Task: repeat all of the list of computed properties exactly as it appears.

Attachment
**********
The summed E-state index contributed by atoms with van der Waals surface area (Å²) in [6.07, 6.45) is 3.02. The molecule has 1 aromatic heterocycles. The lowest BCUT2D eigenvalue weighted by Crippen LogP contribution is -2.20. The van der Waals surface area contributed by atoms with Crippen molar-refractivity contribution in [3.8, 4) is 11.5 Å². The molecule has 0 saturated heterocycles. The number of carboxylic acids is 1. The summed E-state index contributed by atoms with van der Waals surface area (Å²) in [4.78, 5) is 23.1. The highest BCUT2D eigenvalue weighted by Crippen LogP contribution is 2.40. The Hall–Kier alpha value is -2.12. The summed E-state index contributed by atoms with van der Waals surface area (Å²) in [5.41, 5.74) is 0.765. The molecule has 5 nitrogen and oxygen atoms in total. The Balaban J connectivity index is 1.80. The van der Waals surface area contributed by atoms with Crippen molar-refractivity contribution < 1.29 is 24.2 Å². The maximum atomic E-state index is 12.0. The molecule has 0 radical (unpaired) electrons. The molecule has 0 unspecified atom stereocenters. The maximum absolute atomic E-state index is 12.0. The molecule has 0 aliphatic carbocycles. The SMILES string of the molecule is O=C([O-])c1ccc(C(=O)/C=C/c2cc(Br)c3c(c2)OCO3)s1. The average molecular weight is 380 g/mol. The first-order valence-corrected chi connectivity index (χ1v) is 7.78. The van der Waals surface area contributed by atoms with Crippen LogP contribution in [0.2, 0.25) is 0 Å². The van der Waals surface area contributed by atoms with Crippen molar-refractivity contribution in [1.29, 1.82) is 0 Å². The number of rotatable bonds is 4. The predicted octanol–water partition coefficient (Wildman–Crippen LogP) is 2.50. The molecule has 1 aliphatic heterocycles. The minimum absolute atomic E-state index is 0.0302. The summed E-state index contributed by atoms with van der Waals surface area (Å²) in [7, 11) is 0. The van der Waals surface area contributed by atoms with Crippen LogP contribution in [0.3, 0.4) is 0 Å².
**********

The summed E-state index contributed by atoms with van der Waals surface area (Å²) in [6.07, 6.45) is 3.02. The molecule has 1 aromatic heterocycles. The lowest BCUT2D eigenvalue weighted by Crippen LogP contribution is -2.20. The van der Waals surface area contributed by atoms with Crippen molar-refractivity contribution in [3.8, 4) is 11.5 Å². The molecule has 0 saturated heterocycles. The number of carboxylic acids is 1. The summed E-state index contributed by atoms with van der Waals surface area (Å²) in [4.78, 5) is 23.1. The highest BCUT2D eigenvalue weighted by Crippen LogP contribution is 2.40. The Hall–Kier alpha value is -2.12. The summed E-state index contributed by atoms with van der Waals surface area (Å²) in [5.41, 5.74) is 0.765. The molecule has 5 nitrogen and oxygen atoms in total. The Balaban J connectivity index is 1.80. The van der Waals surface area contributed by atoms with Crippen molar-refractivity contribution < 1.29 is 24.2 Å². The maximum atomic E-state index is 12.0. The molecule has 0 radical (unpaired) electrons. The molecule has 0 unspecified atom stereocenters. The maximum absolute atomic E-state index is 12.0. The molecule has 0 aliphatic carbocycles. The SMILES string of the molecule is O=C([O-])c1ccc(C(=O)/C=C/c2cc(Br)c3c(c2)OCO3)s1. The average molecular weight is 380 g/mol. The first-order valence-corrected chi connectivity index (χ1v) is 7.78. The van der Waals surface area contributed by atoms with Crippen LogP contribution in [0.2, 0.25) is 0 Å². The van der Waals surface area contributed by atoms with Crippen molar-refractivity contribution in [1.29, 1.82) is 0 Å². The number of rotatable bonds is 4. The predicted octanol–water partition coefficient (Wildman–Crippen LogP) is 2.50. The molecule has 1 aliphatic heterocycles. The minimum absolute atomic E-state index is 0.0302. The summed E-state index contributed by atoms with van der Waals surface area (Å²) in [7, 11) is 0. The van der Waals surface area contributed by atoms with Crippen LogP contribution in [0.3, 0.4) is 0 Å².